Memorandum of Understanding: Historic agreement brings global universities closer
Students from one of the most fabled cities of the ancient world will soon be completing their degrees and boosting their qualifications in Yorkshire as part of a new agreement in Huddersfield.
The University of Babylon, in modern Iraq, was founded in 1991, close to the site of a city that was one of the earliest in human history, established more than 2,000 years BC.
Today’s university is ambitious to raise its international reputation for teaching and research and part of its strategy is to form close links with UK universities – including the University of Huddersfield.
Now, an agreement has been signed that will result in cohorts of undergraduates from Babylon relocating to the University of Huddersfield for the final year of their degrees in subject areas that will include automotive engineering, railway technology and forensic science.
Some students will also take taught Master’s courses.
The link with Babylon began when Dr Mosttafa Alghadhi, who is Project Delivery and Support Officer in the University of Huddersfield’s Research and Enterprise Department, paid visits to the Iraqi university.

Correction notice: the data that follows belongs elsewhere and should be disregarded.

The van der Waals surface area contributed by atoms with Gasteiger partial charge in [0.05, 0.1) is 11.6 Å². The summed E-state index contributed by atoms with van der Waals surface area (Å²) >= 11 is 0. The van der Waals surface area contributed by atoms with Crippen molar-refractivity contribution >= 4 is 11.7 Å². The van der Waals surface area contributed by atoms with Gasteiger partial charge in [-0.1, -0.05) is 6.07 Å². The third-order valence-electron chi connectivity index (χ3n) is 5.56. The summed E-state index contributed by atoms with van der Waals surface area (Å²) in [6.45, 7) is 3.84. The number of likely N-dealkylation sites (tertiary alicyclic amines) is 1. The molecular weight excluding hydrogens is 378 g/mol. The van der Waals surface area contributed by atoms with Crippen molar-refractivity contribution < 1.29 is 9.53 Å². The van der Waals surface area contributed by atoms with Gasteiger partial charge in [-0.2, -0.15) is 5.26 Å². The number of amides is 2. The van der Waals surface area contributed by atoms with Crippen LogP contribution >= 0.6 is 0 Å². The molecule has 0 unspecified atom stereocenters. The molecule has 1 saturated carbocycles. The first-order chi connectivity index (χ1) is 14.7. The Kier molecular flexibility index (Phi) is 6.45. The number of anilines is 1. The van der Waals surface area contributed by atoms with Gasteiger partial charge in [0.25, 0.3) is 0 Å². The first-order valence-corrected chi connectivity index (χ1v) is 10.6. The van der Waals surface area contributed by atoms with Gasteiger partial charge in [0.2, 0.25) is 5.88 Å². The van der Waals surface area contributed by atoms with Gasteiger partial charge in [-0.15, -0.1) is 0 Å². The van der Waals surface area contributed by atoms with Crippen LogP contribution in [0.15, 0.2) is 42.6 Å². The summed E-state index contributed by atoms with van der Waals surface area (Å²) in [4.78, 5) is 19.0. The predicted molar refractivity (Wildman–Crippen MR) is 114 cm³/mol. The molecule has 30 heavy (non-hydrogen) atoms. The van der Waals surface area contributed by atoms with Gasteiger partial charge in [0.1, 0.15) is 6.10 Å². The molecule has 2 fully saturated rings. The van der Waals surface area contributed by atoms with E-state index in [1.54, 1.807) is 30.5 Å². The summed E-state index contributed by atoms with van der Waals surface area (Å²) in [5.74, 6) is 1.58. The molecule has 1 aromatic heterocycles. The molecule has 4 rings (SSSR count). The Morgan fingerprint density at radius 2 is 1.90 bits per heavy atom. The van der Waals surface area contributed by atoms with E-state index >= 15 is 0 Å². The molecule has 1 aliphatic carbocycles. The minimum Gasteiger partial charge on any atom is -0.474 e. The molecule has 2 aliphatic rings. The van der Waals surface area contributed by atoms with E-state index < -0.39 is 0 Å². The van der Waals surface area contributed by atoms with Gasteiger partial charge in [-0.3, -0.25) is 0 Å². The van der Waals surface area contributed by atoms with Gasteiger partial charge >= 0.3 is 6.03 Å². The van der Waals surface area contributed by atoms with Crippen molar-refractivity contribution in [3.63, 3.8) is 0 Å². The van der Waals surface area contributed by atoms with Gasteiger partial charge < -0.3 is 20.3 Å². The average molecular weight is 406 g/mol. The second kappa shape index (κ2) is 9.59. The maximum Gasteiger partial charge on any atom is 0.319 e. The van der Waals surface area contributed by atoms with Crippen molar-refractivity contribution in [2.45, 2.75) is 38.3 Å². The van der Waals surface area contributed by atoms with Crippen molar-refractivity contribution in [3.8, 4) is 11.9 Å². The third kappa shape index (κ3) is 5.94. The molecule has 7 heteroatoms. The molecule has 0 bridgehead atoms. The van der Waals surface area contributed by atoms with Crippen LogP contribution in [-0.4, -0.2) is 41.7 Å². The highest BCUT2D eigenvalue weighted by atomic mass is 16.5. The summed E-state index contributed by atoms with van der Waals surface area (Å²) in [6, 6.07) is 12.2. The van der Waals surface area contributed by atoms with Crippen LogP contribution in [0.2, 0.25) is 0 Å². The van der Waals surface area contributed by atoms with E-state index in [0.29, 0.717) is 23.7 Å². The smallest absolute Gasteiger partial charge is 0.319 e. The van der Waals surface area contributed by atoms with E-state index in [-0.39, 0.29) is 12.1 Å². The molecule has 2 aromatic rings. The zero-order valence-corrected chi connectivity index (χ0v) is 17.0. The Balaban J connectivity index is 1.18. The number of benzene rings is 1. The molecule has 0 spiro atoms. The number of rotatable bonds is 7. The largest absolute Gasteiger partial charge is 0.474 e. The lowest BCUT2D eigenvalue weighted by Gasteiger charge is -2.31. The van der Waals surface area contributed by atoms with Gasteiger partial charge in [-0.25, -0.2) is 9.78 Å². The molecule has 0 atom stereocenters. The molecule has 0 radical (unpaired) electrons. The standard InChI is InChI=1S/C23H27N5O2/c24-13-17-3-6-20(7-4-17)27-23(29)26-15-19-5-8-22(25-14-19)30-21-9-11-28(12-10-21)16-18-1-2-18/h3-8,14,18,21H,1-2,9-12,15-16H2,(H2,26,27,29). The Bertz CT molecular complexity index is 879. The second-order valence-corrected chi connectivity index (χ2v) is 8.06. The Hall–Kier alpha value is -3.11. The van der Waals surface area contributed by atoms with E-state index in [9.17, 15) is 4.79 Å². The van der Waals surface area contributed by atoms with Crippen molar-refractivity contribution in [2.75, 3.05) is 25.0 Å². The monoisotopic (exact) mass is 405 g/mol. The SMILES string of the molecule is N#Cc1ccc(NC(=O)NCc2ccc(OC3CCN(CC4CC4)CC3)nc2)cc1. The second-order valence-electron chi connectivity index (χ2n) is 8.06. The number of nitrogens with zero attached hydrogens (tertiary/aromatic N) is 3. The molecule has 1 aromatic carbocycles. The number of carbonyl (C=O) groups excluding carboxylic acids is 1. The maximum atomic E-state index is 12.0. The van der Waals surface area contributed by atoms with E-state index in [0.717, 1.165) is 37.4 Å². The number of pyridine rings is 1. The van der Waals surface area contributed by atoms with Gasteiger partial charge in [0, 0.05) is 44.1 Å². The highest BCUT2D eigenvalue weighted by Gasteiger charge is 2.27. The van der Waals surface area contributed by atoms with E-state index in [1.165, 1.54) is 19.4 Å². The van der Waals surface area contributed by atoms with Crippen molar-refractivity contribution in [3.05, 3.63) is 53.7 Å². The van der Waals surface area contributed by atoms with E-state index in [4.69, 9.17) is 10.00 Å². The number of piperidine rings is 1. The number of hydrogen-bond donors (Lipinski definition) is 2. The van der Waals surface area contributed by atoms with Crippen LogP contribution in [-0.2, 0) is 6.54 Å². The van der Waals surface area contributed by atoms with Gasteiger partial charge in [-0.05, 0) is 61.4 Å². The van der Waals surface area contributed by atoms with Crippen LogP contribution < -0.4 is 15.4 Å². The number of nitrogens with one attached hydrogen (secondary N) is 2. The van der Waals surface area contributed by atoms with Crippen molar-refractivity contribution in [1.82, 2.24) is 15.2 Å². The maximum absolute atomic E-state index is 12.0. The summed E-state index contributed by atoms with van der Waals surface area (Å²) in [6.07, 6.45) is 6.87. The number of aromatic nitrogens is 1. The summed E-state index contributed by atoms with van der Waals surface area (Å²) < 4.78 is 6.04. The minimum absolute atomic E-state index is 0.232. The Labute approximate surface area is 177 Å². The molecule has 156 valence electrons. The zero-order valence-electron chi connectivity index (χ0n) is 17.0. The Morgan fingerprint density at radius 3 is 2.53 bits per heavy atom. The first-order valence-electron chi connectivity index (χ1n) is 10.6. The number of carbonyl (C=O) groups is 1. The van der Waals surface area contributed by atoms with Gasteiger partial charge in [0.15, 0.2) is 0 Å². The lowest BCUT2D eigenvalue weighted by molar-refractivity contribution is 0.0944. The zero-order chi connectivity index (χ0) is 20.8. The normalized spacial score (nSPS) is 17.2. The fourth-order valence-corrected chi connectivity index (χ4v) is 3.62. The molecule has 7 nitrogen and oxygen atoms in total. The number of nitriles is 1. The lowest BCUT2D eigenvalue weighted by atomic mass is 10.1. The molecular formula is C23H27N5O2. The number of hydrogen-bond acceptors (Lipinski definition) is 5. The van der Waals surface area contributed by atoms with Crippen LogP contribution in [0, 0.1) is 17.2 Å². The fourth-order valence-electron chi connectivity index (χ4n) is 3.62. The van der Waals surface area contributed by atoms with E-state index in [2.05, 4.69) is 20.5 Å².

Then came a fact-finding visit to the Huddersfield campus by a party made up of dignitaries and professionals from Iraq.
Welcomed by Professor Dave Taylor, the University of Huddersfield’s Pro Vice-Chancellor, International, the Babylonian party were shown round several departments and research facilities, including the Schools of Computing and Engineering and Applied Sciences, and the Institute of Railway Research.
A Memorandum of Understanding between the universities of Huddersfield and Babylon was then drawn up and signed.
Subsequently, Babylon’s Dr Aljebory paid a second visit to Huddersfield to finalise details of the subject areas that will be studied for top-up degrees by Iraqi undergraduates and for Master’s courses.
It is anticipated that the first students from Babylon will arrive in 2017 and that eventually there will be up to ten on each of the agreed subject areas.